Bordering on the Ridiculous
Nothing links Canadians like border-crossing stories. But some skiers this season are at a whole new level.
And then his hand started reaching for his gun,” Phil told me on an entertaining phone call from Boston last month. “I had no idea how things were going to play out next.” He continued, “My brother Ted was standing by his car, 10 feet away from me, while my 12-year-old daughter sat in ours watching the whole thing go down.”
Having lived in the U.S. for 13 years, Phil was “ordered off the premises” within 30 seconds of stopping, while “Ted was hauled inside and berated for half an hour.” Phil had driven four hours to the border from Boston, Ted about the same from Ottawa; the brothers hadn’t seen each other in almost a year. I know what you’re thinking: “Phil and Ted’s Not So Excellent Adventure.”
The scene had unfolded quickly at the little one-lane border crossing between Highwater, Quebec, and North Troy, Vermont. Very ’80s Newhart. The crossing’s only busy season is ski season, when weekend-warrior Canadians head 10 km south of la frontière to make up the vast majority of skiers.
From Sugarloaf, Maine, to Mt. Baker, Washington, Ted is one of countless Canadians who own or rent ski properties in the U.S., almost all of whom are up the creek this season because not only are they barred from their home hills, they can’t even collect their goggles, long underwear and the rest of their ski gear that has been trapped south of the border since March.
“Ted called both borders beforehand,” explained Phil as he described the idea of two cars meeting at the border to transfer Ted’s large family wallop of winter gear. “The [U.S.] guard had said, in so many words, the plan wouldn’t be a problem. ‘Just stay under the awning’ were his instructions. Ted confirmed again when he was less than an hour away.”
But things turned south with an unanticipated U.S. Border Patrol crew change.
“Was the new guard not a skier?” I asked Phil half-seriously. “Living there,” he replied, “I don’t know how you couldn’t be, but apparently not.”
To add insult to injury, Ted’s colossal time-wasting U-turn resulted in a mandatory two-week quarantine on his “return” to Canada. Evidently he still has no Plan B. Meanwhile Phil warned me from speaking with his brother: “You won’t be able to print most of it anyway.”
With nearly 50 years of personally crossing the border to ski on weekends, I’ve often thought, how do so many U.S. border guards wake up in the morning, look in their grumpy mirrors and think: “How rudely can I intimidate someone today?” An American friend told me that Trump spent years distracting his electorate with promises of building a wall with Mexico, while Trudeau mused about planting a hedge. “A nice hedge, not too big.” Nothing links Canadians like border-crossing stories. But some skiers this season are at a whole new level.
My parents joined the Hamilton ski fraternity that headed south every weekend for Ellicottville, N.Y., in the early ’60s. I gave up our membership at HoliMont several years ago, but I have lots of friends who still meet at the duty-free store Friday nights as they make their way to the largest private ski club in the U.S. Marcy Verburg and Adam Buitenhuis, neighbours here in Toronto and Ski Canada contributors, are like many HoliMont ski club members now stuck in the same situation as Ted.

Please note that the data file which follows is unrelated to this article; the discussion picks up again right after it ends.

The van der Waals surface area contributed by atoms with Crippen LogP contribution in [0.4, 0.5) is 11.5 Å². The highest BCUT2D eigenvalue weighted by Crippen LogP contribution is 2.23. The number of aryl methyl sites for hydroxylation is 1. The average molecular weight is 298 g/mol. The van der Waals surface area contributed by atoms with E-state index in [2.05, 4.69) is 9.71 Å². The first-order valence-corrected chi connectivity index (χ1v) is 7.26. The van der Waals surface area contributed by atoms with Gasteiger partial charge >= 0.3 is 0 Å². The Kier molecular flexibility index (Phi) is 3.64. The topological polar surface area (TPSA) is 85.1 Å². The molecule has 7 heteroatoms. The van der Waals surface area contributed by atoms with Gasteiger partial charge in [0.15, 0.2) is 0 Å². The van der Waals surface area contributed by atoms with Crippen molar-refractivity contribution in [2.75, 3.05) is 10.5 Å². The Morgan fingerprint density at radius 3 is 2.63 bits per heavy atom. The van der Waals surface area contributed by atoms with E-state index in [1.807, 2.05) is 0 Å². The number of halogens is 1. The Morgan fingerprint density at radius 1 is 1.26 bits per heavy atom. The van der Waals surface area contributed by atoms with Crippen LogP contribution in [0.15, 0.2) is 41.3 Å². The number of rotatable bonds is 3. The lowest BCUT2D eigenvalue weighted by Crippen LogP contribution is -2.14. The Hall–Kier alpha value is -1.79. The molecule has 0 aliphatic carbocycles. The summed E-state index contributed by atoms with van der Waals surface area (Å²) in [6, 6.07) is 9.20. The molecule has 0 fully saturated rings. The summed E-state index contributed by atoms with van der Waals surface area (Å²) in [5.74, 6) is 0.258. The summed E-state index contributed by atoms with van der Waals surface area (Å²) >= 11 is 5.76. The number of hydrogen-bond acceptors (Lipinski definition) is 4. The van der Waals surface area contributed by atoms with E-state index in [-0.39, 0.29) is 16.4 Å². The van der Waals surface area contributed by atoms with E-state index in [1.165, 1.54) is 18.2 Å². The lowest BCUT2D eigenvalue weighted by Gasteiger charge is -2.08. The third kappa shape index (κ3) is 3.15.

“We got our club dues invoice in the summer with not a mention of the pandemic,” said Buitenhuis, shaking his head. “Canadians were offered a 25 per cent discount—to not ski.” But it’s not just Canadians (who make up about half of the club’s roster) not skiing at their hill this winter. With restricted state-to-state travel, Ohio skiers can’t visit New York State without a two-week quarantine. Ellicottville draws hugely from Cleveland and its surrounds.
At a unique online autumn AGM, “different scenarios were presented,” said Buitenhuis. “One was for the club to not open at all this season. But they’re going instead with ‘promoting guest revenues’ and spinning fewer lifts.”
Plan B? “Marcy got the second to last spot for a trial membership at Georgian Peaks,” said Buitenhuis, referring to the Collingwood ski club. “There was no way she’d go a winter without skiing.”
So, how to get all their crap? Verburg and Buitenhuis are on a huge list of other club members who’ve been working on the extraction problem for months. Flying to Chicago, then back to Buffalo to rent a vehicle that can be dropped in Canada was one exhausting, expensive, time-consuming and quarantining option. “I have a buddy with a Cessna who considered flying down,” said Buitenhuis, “but he couldn’t bring everything back that his family needed.”
Offers on “The Great Gear Rescue of 2020,” as coined by those working on the problem, have ranged from convincing one club member and corporate CEO to convert his private jet to cargo, to attaching a horse trailer to a daily border-crossing essential worker.
But the most promising scheme for schlepping multiple families’ gear north was successfully tested earlier and by the end of November appeared ready for mass distribution. Another club member, who owns a trucking company, managed to obtain a commercial driver’s licence, and after successfully retrieving his family’s kit offered 100 other families container space while he makes a run for the border. At Ski Canada’s press time, the Buffalo/Fort Erie duty-free stores were still closed.
by IAIN MACMILLAN from Dec/Jan 2021 issue